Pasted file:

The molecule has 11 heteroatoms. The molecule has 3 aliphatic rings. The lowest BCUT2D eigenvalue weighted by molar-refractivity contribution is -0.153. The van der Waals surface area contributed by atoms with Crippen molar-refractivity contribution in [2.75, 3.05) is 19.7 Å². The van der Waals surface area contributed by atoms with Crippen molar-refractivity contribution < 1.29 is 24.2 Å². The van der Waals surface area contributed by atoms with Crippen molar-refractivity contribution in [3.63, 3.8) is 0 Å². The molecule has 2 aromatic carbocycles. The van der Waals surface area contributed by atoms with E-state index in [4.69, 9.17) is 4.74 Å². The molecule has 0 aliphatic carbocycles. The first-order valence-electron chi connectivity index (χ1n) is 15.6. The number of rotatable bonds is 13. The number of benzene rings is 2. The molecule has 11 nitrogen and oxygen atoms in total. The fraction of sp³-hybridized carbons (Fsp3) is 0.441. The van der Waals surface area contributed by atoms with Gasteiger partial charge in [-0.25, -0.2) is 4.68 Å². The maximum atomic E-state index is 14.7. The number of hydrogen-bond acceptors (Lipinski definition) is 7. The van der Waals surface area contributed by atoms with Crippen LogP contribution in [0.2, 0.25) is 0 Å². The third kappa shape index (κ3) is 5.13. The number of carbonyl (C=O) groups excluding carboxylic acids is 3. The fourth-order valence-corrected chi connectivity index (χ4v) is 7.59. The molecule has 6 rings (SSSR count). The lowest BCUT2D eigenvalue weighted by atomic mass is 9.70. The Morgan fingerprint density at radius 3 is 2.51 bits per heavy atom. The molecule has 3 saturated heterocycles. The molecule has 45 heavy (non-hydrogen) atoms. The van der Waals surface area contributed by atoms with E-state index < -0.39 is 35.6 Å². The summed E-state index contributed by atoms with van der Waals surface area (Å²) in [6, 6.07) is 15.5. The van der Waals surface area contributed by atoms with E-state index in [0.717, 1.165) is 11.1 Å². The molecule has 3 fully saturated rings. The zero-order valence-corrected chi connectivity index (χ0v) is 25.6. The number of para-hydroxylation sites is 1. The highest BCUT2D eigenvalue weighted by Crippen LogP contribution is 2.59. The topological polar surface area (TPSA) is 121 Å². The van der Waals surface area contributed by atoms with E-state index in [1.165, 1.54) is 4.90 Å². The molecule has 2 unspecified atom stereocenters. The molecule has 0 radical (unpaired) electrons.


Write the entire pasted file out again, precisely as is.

The molecule has 11 heteroatoms. The molecule has 3 aliphatic rings. The lowest BCUT2D eigenvalue weighted by molar-refractivity contribution is -0.153. The van der Waals surface area contributed by atoms with Crippen molar-refractivity contribution in [2.75, 3.05) is 19.7 Å². The van der Waals surface area contributed by atoms with Crippen molar-refractivity contribution < 1.29 is 24.2 Å². The van der Waals surface area contributed by atoms with Crippen molar-refractivity contribution in [3.63, 3.8) is 0 Å². The molecule has 2 aromatic carbocycles. The van der Waals surface area contributed by atoms with E-state index in [4.69, 9.17) is 4.74 Å². The molecule has 0 aliphatic carbocycles. The first-order valence-electron chi connectivity index (χ1n) is 15.6. The number of rotatable bonds is 13. The number of benzene rings is 2. The molecule has 11 nitrogen and oxygen atoms in total. The fraction of sp³-hybridized carbons (Fsp3) is 0.441. The van der Waals surface area contributed by atoms with Gasteiger partial charge in [-0.25, -0.2) is 4.68 Å². The maximum atomic E-state index is 14.7. The number of hydrogen-bond acceptors (Lipinski definition) is 7. The van der Waals surface area contributed by atoms with Crippen LogP contribution in [0.2, 0.25) is 0 Å². The third kappa shape index (κ3) is 5.13. The number of carbonyl (C=O) groups excluding carboxylic acids is 3. The fourth-order valence-corrected chi connectivity index (χ4v) is 7.59. The molecule has 6 rings (SSSR count). The lowest BCUT2D eigenvalue weighted by atomic mass is 9.70. The Morgan fingerprint density at radius 3 is 2.51 bits per heavy atom. The molecule has 3 saturated heterocycles. The molecule has 45 heavy (non-hydrogen) atoms. The van der Waals surface area contributed by atoms with E-state index < -0.39 is 35.6 Å². The summed E-state index contributed by atoms with van der Waals surface area (Å²) in [6, 6.07) is 15.5. The van der Waals surface area contributed by atoms with E-state index in [0.717, 1.165) is 11.1 Å². The molecule has 3 fully saturated rings. The zero-order valence-corrected chi connectivity index (χ0v) is 25.6. The number of para-hydroxylation sites is 1. The highest BCUT2D eigenvalue weighted by Crippen LogP contribution is 2.59. The topological polar surface area (TPSA) is 121 Å². The van der Waals surface area contributed by atoms with E-state index in [1.165, 1.54) is 4.90 Å². The molecule has 2 unspecified atom stereocenters. The molecule has 0 radical (unpaired) electrons.